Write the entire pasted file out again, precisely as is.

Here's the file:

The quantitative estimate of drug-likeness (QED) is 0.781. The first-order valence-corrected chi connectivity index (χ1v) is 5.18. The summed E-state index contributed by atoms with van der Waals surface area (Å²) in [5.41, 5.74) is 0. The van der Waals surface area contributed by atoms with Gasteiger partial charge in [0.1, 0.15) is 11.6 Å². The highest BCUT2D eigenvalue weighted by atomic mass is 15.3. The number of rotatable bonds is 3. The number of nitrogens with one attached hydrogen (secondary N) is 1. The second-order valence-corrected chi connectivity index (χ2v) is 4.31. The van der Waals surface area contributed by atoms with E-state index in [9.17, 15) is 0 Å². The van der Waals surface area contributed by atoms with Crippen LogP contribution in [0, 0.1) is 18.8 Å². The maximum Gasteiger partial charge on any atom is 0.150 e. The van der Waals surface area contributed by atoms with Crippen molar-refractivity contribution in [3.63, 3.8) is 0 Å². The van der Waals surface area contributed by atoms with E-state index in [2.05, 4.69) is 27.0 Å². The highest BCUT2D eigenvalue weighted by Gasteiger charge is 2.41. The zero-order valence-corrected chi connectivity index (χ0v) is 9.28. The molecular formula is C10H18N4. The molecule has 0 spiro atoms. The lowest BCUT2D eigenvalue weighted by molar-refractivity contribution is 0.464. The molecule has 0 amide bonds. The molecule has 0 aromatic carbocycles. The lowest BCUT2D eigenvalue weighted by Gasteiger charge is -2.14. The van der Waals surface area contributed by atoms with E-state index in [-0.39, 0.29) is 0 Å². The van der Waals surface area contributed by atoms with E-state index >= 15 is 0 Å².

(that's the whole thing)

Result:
The quantitative estimate of drug-likeness (QED) is 0.781. The first-order valence-corrected chi connectivity index (χ1v) is 5.18. The summed E-state index contributed by atoms with van der Waals surface area (Å²) in [5.41, 5.74) is 0. The van der Waals surface area contributed by atoms with Gasteiger partial charge in [0.1, 0.15) is 11.6 Å². The highest BCUT2D eigenvalue weighted by atomic mass is 15.3. The number of rotatable bonds is 3. The number of nitrogens with one attached hydrogen (secondary N) is 1. The second-order valence-corrected chi connectivity index (χ2v) is 4.31. The van der Waals surface area contributed by atoms with E-state index in [9.17, 15) is 0 Å². The van der Waals surface area contributed by atoms with Crippen LogP contribution in [0, 0.1) is 18.8 Å². The maximum Gasteiger partial charge on any atom is 0.150 e. The van der Waals surface area contributed by atoms with Crippen molar-refractivity contribution in [3.63, 3.8) is 0 Å². The van der Waals surface area contributed by atoms with E-state index in [2.05, 4.69) is 27.0 Å². The highest BCUT2D eigenvalue weighted by Gasteiger charge is 2.41. The zero-order valence-corrected chi connectivity index (χ0v) is 9.28. The molecular formula is C10H18N4. The molecule has 0 spiro atoms. The lowest BCUT2D eigenvalue weighted by molar-refractivity contribution is 0.464. The molecule has 0 amide bonds. The molecule has 0 aromatic carbocycles. The lowest BCUT2D eigenvalue weighted by Gasteiger charge is -2.14. The van der Waals surface area contributed by atoms with E-state index in [-0.39, 0.29) is 0 Å². The van der Waals surface area contributed by atoms with E-state index >= 15 is 0 Å².